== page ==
Professor Joe Goldblatt
Every young man and woman may at some time imagine an adventurous journey to an exciting destination. In my case, the journey itself was even more dramatic than the destination.
For my fortieth birthday, I dreamed of learning to drive a horse and carriage. My previous experience with horses had been traumatic and involved a slippery saddle sliding underneath the horse and me holding on for dear life whilst I was ten years old and attending summer camp. However, as I approached my milestone birthday, I dreamed about the romance of travelling through the Great Smokey Mountains of Tennessee in the USA accompanied by my two sons. Every day was an adventure as we had to source water, accomodation that welcomed our horse, and navigate the county roads to insure we did not have a collision.
Perhaps this is why when I watched the opening scenes of the exquisitely operatic production of the Chinese classic folk tale Jounry to the West, directed with great style and innovation by Huang Ying, I was immediately hooked as the lead character widened his eyes with anticipation to begin his difficult and ultimately successful journey. I immediately remembered that moment thirty years ago when to begin my journey I snapped the reins and told the horse to “giddy up!”
This play dates back to the sixteenth century in China when the the story was first published in novel form. Later, in 1942 an abridged version was published under the title of Monkey and it grew in popularity. The story is one of a Tang dynasty Buddhist monk and scholar named Xuanzang who sets off from China to India to collect the sacred scriptures. Along the way, he faces many trials and tribulations and ultimately triumphs in returning home.
The production that I had the privilege to see is the latest reincarnation of the classic tale. The company of seven actors and a traditional Chinese folk musician incorporates exotic costumes, Peking opera style singing and staging, dramatic lighting, and lavish costumes that combine to weave a dramatic spell that sweeps the audience along with the electrifying journey of Xuanzang. The traditional songs were beautifully delivered with subtle and sweet accompianment by the onstage musician and the physical theatre performed by the actors impossible leg lifts that literally raised the roof.
In one scene, a mask is attached to an actors foot and you actually soon suspend disbelief and imagine his foot has become a live human being. Rarely will you see on one stage so many actors with so many extraordinary talents including mind blowing acrobatics, highly accomplished musical voices, exciting stage combat, and much, much more.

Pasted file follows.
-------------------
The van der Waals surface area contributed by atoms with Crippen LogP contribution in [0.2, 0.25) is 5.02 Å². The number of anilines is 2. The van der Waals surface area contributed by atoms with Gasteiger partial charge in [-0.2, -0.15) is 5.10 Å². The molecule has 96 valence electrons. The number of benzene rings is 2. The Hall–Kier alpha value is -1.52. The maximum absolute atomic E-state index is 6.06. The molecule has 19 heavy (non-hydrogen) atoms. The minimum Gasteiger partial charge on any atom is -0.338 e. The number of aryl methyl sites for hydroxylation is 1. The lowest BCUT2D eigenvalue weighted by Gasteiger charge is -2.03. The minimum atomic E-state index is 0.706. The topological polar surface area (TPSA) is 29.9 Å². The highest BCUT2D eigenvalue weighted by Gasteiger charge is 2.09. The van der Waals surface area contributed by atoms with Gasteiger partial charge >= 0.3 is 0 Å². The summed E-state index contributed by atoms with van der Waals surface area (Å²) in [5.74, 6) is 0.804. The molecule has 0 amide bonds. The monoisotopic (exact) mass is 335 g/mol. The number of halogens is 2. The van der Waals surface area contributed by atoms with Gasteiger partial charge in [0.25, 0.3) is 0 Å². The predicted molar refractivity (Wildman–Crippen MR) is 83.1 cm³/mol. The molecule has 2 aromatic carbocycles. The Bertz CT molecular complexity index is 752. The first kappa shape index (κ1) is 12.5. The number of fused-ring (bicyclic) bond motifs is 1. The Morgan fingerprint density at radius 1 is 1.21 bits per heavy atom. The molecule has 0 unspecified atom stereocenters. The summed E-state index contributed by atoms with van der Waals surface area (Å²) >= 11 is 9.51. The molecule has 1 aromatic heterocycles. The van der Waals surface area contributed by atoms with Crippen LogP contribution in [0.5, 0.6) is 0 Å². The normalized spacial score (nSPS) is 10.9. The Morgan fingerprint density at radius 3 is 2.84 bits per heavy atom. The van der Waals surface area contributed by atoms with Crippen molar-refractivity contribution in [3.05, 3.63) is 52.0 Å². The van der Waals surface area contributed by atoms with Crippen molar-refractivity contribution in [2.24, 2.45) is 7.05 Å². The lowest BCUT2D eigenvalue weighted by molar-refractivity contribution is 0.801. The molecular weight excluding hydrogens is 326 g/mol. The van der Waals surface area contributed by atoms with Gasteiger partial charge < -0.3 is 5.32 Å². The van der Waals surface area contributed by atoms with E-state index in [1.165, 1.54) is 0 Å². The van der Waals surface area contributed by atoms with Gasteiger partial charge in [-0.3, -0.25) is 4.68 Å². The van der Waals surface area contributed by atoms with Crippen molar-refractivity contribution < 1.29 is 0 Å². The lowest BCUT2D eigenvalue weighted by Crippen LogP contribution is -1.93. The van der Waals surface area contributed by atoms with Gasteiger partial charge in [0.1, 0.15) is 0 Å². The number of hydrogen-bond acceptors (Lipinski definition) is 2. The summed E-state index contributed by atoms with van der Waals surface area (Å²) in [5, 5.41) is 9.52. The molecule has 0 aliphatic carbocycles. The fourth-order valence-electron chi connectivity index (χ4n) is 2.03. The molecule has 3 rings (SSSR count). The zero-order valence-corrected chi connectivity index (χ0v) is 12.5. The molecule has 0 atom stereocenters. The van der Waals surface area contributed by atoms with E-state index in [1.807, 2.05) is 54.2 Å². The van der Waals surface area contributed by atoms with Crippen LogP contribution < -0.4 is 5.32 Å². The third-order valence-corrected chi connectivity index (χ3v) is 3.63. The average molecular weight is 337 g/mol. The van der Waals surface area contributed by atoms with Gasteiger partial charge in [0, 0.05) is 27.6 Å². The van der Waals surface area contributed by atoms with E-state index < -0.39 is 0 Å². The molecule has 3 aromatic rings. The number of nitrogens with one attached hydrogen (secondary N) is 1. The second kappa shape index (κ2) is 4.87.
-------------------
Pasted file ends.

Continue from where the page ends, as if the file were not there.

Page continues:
As I witnessed Xuanzang confront his many challenges during his long journey I recalled my own obstacles in completing my 250 mile horse and buggy journey. Each daily (and sometimes hourly) struggle actually strengthened my resolve to carry on and complete my mission. Therefore, it is remarkableto me that 500 years after the story was first written that the classic tale of a treacherous journey still is so popular all over the world. I suppose that in popular culture whether you are taking a road trip on the USA Route 66 or a journey to outer space in Star Trek, each of us has buried within the not so hidden desire for adventure through a future journey.
This exquisite production of Journey to the West that is now at the Ian McKellan Theatre at St Stephens Church provides just the opportunity for you to seize to begin your own personal journey through the imagination of these talented world class Chinese actors, director, and designers. After all, even the first man on the moon once said “One small step for man, one giant step for mankind.” This remarkable production, greeted with loud and long applause and shouts of bravo, has taken a giant step forward in world theatre by launching a new pilgrimage through a very old tale and the audience is all the better for coming along on this sacred and often thrilling journey.
To attend Journey to the West visit https://tickets.edfringe.com/whats-on/journey-to-the-west
Professor Joe Goldblatt is Emeritus Professor of Planned Events at Queen Margaret University. His opinion are his own. To learn more about his views visit www.joegoldblatt.scot